I will address supplies and tools in each step.
Step 1: Make a Plan or Plan to Fail
Most installations will be a single loop perimeter setup. This is one wire around the desired containment area with a supply lead and possibly driveway/ sidewalk crossings. I'll stick to that as it was the nature of my project. There are lots of resources for more complex configurations, the kit manufacturer is a good place to start.
I had to cross 2 concrete driveway sections in my project. I was able to use wood expansion joints with shallow slots cut using a skill saw in both cases. I've included a photo of the mfg instructions as they are clear and concise.
Mark the desired wire path using marker paint. Marker paint is with the spray paint in most big box stores. The marker tool is not necessary, but I already had one. Pay attention to large roots as they can become challenging obstacles.
Step 2: Cut the Wire Trench
I used a gas edger with a modified blade to make the trench. My edger has a forward rotating blade ( cutting bottom sweeps to back). The blade, as pictured, has a slight bend on the trailing edge to make the trench wider and to help pitch the dirt to the side.
The other trick is to pull the edger backwards along the marked line instead of going forward. This will keep the majority of the removed trailings from going back into the trench. The example on the open dirt shows how much wider the trench is using the modified blade.
Step 3: Twisting the Wire for Signal Free Wire Crossing
Using a variable speed drill with a j hook in the chuck, measure a piece of wire 1.5 times the distance of the desired run length plus 3-5 feet additional tail for your loop end to connect to. Pair this up with the main wire and securely loop the end over a small cable gimbal. Hook the gimbal on the drill and have a second person slowly ( SLOWLY!) operate the drill while you pinch the pair of wires to achieve the twist. Work your way down the pair, controlling the twist as you go. The twist rate will probably be greater than 10 twists per foot, but that is fine. If you twist too long of a section, just cut the excess off. Also, remember to leave the tail you added in for the loop termination connection.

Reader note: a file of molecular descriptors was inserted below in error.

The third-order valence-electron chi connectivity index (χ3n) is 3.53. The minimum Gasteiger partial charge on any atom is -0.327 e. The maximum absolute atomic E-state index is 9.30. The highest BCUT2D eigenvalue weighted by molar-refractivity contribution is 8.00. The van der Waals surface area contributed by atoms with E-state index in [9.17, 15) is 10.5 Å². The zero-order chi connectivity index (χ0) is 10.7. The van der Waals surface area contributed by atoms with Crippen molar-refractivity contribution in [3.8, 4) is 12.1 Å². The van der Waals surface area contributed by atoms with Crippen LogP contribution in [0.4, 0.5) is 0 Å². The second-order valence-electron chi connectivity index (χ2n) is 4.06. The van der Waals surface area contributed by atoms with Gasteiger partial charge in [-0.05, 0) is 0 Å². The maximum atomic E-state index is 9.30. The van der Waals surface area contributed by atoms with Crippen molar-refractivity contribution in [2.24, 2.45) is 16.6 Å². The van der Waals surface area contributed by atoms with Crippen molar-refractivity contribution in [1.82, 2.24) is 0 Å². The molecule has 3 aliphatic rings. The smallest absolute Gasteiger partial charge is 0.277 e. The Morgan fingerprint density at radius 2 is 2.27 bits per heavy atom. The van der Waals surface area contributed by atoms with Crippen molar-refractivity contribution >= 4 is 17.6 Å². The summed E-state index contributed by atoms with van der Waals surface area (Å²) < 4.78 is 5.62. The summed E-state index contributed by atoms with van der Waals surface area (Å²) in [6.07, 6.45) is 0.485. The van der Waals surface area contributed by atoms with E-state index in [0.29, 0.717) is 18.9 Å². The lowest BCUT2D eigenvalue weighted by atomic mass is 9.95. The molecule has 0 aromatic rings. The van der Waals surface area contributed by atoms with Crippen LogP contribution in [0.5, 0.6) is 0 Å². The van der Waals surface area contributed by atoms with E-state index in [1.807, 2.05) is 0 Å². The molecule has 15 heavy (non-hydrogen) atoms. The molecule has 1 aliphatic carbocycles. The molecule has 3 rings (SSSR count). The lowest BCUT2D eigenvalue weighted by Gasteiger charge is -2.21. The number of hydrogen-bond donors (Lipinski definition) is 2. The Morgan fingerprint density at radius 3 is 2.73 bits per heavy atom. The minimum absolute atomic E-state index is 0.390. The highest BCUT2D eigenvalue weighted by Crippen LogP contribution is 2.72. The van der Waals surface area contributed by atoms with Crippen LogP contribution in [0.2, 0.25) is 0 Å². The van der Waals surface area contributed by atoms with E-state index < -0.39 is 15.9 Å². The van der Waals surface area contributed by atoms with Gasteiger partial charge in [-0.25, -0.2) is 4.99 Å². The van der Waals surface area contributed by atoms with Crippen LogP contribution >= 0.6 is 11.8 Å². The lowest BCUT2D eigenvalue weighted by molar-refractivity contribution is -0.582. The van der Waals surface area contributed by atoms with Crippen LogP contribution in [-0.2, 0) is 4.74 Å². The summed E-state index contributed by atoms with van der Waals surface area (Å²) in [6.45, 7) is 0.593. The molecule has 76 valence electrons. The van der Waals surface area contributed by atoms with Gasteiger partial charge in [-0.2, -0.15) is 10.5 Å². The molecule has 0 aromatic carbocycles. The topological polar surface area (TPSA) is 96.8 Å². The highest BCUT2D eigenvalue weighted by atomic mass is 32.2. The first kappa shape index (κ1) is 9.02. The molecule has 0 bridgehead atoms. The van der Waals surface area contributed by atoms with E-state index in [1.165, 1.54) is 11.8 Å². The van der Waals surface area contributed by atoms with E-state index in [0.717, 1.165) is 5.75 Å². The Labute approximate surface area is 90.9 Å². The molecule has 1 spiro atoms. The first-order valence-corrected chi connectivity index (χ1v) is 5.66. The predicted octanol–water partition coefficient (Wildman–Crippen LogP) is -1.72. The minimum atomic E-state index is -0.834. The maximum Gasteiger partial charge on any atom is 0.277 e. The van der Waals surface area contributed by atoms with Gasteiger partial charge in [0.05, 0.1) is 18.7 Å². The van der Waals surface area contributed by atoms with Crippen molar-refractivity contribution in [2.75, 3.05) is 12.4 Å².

Step 4: Install the Wire Into the Trench
At the conclusion of the loop, I connected the loop end to the tail remaining from the wire twist step by soldering the well twisted connection then coating the bare soldered with liquid plastic. Once the liquid plastic hardened, I then pushed that connection into a supplied water resistant connector case and sealed that shut with silicone RTV.
Secure the wire with staples as needed, but don't drive them all the way down until you have a successful loop test. It would be a pain removing that many that were driven home.
If you live in an area that has significant ground temperature change, you might consider adding a small Z bend in the wire every 50' to allow for contraction during cold months.
Good luck with your project.